Erie MLN: 'Wolves look to get back to winning

Things didn't look promising for the SeaWolves as they packed their bags and embarked on their longest road trip of the season. The numbers just weren't on their side. At home, they've been among the most dominate teams. On the road, not so much. Their 9-11 record leaves something to be desired, but despite these shortcomings they were only 4.5 back of the Aeros as they headed into Akron.

Erie has been suffering from an anemic offense away from home. Many of the players they count on to produce at the plate haven't been able to do so as soon as they hit the road. Scott Sizemore's average drops from .323 at home to .286 on the road. Strieby drops from .278 with power to .264 with very little. Alex Avila goes from .281 to .250. Cale Iorg: .234 to .207, and on and on it goes. There are some outliers here, Brennan Boesch actually has fared better on the road thus far, and so has Diek Scram, but overall things have been shaky.

Pair that up with the fact that they just dropped three of four to the lowly Harrisburg Senators, who finally reached double digit wins in that series, and things didn't look too promising as they entered Akron for what was billed as a battle of the Titans between two Eastern League giants.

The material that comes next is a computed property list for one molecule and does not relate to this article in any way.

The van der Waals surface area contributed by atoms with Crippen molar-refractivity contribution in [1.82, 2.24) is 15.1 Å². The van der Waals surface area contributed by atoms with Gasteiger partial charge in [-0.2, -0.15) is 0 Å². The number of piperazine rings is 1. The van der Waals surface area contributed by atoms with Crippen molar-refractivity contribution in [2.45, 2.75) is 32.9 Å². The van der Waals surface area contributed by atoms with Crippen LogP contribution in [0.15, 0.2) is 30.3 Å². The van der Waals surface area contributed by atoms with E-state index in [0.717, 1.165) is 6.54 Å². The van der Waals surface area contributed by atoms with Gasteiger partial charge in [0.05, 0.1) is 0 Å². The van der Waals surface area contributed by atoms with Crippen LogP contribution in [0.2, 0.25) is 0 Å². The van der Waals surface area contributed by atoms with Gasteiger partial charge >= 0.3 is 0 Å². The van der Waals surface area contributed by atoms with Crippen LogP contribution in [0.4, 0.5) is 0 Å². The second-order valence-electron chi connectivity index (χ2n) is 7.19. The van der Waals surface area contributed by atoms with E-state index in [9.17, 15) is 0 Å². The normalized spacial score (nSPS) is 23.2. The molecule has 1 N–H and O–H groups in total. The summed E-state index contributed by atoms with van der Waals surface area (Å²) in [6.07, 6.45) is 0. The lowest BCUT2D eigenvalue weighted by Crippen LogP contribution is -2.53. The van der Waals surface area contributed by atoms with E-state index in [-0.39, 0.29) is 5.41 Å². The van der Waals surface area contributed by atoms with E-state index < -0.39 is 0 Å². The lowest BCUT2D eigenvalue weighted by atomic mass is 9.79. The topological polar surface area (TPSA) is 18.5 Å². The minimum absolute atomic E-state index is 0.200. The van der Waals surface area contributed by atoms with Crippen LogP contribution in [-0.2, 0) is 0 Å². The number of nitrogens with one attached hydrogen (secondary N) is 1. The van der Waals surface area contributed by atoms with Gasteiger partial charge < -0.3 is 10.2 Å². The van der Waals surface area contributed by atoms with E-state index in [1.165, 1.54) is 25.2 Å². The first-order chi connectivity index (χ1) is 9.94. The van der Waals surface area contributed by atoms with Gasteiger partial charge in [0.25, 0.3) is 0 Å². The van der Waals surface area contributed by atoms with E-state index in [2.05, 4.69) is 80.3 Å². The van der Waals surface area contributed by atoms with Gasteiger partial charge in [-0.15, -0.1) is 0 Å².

This was going to be Erie's first true test of the season. The teams they had faced thus far- Bowie, Harrisburg, Altoona, and Reading- haven't fair very well, combining for a 66-95 record. The Aeros, on the other hand, have been the best team in the league thus far, combining an efficient offense that had scored 185 runs -the third most in the league- with a pitching staff that had given up only 123 runs.

Game one was huge. Jon Kibler came within an out of recording a complete game shutout, and even though Erie's offense was shut down for the most part, the single run they were able to manufacture off Akron starter Chuck Lofgren (3-1, 1.35 ERA) proved to be enough, as they marched on to win 1-0.

The second game of the series was a dog fight that the ‘Wolves came out on the wrong side of, 7-6. In a rare occurrence, Alfredo Figaro got knocked around for five runs in as many innings and Zach Simons and Cody Satterwhite would give up two more over the remainder of the game.

Then they blew it open in the third, dominating Akron to the tune of an 8-1 score behind the bats of Brennan Boesch and Ryan Strieby, and a stellar performance the newly promoted Duane Below.